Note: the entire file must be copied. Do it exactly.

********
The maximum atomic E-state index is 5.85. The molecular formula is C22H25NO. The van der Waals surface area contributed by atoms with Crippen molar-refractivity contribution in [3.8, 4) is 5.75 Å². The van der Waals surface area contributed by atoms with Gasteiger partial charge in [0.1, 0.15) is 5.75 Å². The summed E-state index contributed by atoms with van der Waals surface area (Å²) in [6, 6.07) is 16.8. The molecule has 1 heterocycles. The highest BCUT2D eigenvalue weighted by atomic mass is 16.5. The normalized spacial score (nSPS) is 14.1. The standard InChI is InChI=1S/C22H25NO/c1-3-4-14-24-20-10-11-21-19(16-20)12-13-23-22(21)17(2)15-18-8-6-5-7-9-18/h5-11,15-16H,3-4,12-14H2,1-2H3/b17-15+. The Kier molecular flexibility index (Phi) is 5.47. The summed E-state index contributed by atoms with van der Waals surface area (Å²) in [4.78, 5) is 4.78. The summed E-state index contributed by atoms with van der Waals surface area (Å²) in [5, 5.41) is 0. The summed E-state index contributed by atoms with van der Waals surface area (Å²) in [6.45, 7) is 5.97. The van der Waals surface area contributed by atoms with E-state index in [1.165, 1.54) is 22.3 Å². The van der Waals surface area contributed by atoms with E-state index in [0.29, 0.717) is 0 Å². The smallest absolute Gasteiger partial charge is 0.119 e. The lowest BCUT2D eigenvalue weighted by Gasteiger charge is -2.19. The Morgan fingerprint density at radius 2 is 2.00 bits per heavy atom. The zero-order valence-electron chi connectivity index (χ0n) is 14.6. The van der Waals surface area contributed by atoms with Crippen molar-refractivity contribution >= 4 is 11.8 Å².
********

The maximum atomic E-state index is 5.85. The molecular formula is C22H25NO. The van der Waals surface area contributed by atoms with Crippen molar-refractivity contribution in [3.8, 4) is 5.75 Å². The van der Waals surface area contributed by atoms with Gasteiger partial charge in [0.1, 0.15) is 5.75 Å². The summed E-state index contributed by atoms with van der Waals surface area (Å²) in [6, 6.07) is 16.8. The molecule has 1 heterocycles. The highest BCUT2D eigenvalue weighted by atomic mass is 16.5. The normalized spacial score (nSPS) is 14.1. The standard InChI is InChI=1S/C22H25NO/c1-3-4-14-24-20-10-11-21-19(16-20)12-13-23-22(21)17(2)15-18-8-6-5-7-9-18/h5-11,15-16H,3-4,12-14H2,1-2H3/b17-15+. The Kier molecular flexibility index (Phi) is 5.47. The summed E-state index contributed by atoms with van der Waals surface area (Å²) in [4.78, 5) is 4.78. The summed E-state index contributed by atoms with van der Waals surface area (Å²) in [5, 5.41) is 0. The summed E-state index contributed by atoms with van der Waals surface area (Å²) in [6.45, 7) is 5.97. The van der Waals surface area contributed by atoms with E-state index in [1.165, 1.54) is 22.3 Å². The van der Waals surface area contributed by atoms with E-state index in [0.29, 0.717) is 0 Å². The smallest absolute Gasteiger partial charge is 0.119 e. The lowest BCUT2D eigenvalue weighted by Gasteiger charge is -2.19. The Morgan fingerprint density at radius 2 is 2.00 bits per heavy atom. The zero-order valence-electron chi connectivity index (χ0n) is 14.6. The van der Waals surface area contributed by atoms with Crippen molar-refractivity contribution >= 4 is 11.8 Å².